Pachydermoperiostosis and literature review

Manuscript type : Case Report | Article Date : 2015/02/20

  • Autors

    1. Yian Zheng
    2. Feng Li
    3. Lan Huang
    4. Yang Yongsheng
  • Abstract

    To report two cases of pachydermoperiostosis and to improve the clinic methods of diagnosing and treating this disease. Two pachydermoperiostosis patients in Huashan hospital were reported; the laboratory tests, imaging, and pathology tests had been taken; the related literatures were analyzed. After all the tests, both of the patients were diagnosed with PDP and treated with isotretinoin and clindamycin, one of them took the knee joint synovium resection with no recurrence in the two years after the operation. The patients were diagnosed with PDP by clinical and imaging manifestations. . . . . . . . . . . . .
  • Description


    Pachydermoperiostosis (PDP), also known as To-uraine - Solente - Gole – syndrome, first reported in 1868 by Friedeich, clearly was confirmed as an in-dependent disease in1935 by Touraine, Solente and Gole. It can be divided into primary and secondary subcategories. The secondary one is often second-ary to cardiopulmonary disease, such as lung cancer, chronic lung abscess, congenital heart disease, etc. but with no genetic background. The primary type is a self-limited disease with genetic predisposition. The characteristic clinical manifestations are club-bing and periostosis. Following is a cases of the PDP diagnosed in our hospital.


    A 24-year-old male a factory worker who worked in exposure to polyethylene and high temperature (30 degrees Celsius). He married at the age of 20, and his wife, parents, sister, and son were all healthy. He complained of thickened head and face skin for six years, came to our outpatient department of dermatology for the diagnosis and treatment. He found his finger joints deformed, the double toe joints deformed and enlarged without apparent inducement accom-panied by fatigue but without pain and dysfunction from 6 years ago. Then multiple acne appeared on his head and face with the strong secretion of sebum and large pores. The skin of head and face was thickened with deep skin folds. He suffered from hair loss for two years. He was diagnosed as “Kaschin-Beck’s dis-ease”. The illness was aggravating, especially in the early years, without obvious change in appetite, sleep, and weight. He had no history of comorbid condition. On physical examination vital signs were OK. The growth was moderate and with the anxious face. The scalp was thick with greasy hair and alopetic patches on the head measuring about 10cm in diameter) with large pores and a few scars (Fig. 1). Figure 1 The hands and feet were swelling with the clubbing changes (Fig. 2). Figure 2 Joint effusion was noted on knee and ankle exam (Fig. 3). Figure 3 Other parts of examination were within nor-mal limit. X-ray examination showed the hand bone cortical thickening. Both sides of the metatarsals and phalanges were stubby (Fig. 4), Figure 4 tarsal bones showed decreased bone density with partial bone resorbtion. Periosteal reaction was visible in both sides of the tibia and fibula. The right knee MRI showed Syno-vitis and suprapatellar bursa in the knee joint with a massive effusion. Pathological examination revealed epideral hyperplasia and sebaceous hyperplasia in the dermis with few lymphocytes infiltrating around the capillaries of the superficial dermis. (Fig. 5) Figure 5 The head and facial plastic surgery and the knee joint synovec-tomy was performed.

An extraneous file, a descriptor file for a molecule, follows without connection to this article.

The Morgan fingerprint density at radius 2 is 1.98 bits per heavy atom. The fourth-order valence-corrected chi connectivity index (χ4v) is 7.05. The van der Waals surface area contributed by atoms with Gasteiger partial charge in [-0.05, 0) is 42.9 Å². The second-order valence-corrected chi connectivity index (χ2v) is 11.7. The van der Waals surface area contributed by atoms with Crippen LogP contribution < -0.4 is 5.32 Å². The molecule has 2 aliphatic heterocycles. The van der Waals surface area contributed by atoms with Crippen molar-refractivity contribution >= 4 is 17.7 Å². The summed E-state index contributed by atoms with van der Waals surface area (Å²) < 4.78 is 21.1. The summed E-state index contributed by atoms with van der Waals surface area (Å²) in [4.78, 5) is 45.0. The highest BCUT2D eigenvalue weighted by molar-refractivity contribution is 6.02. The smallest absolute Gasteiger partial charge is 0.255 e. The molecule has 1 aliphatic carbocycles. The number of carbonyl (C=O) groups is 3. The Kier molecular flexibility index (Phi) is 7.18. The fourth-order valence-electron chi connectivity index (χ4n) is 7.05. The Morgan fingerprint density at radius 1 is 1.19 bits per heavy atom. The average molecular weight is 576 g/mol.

Figure 1 Thickened facial skin
    Figure 2 Clubbing changes of both hands
    Figure 3 Bilateral knee joint effusion
    Figure 4 The X-ray results of both sides of feet
    Figure 5 Histopathologic examination showing epidermal hyperplasia and sebaceous hyperplasia in the dermis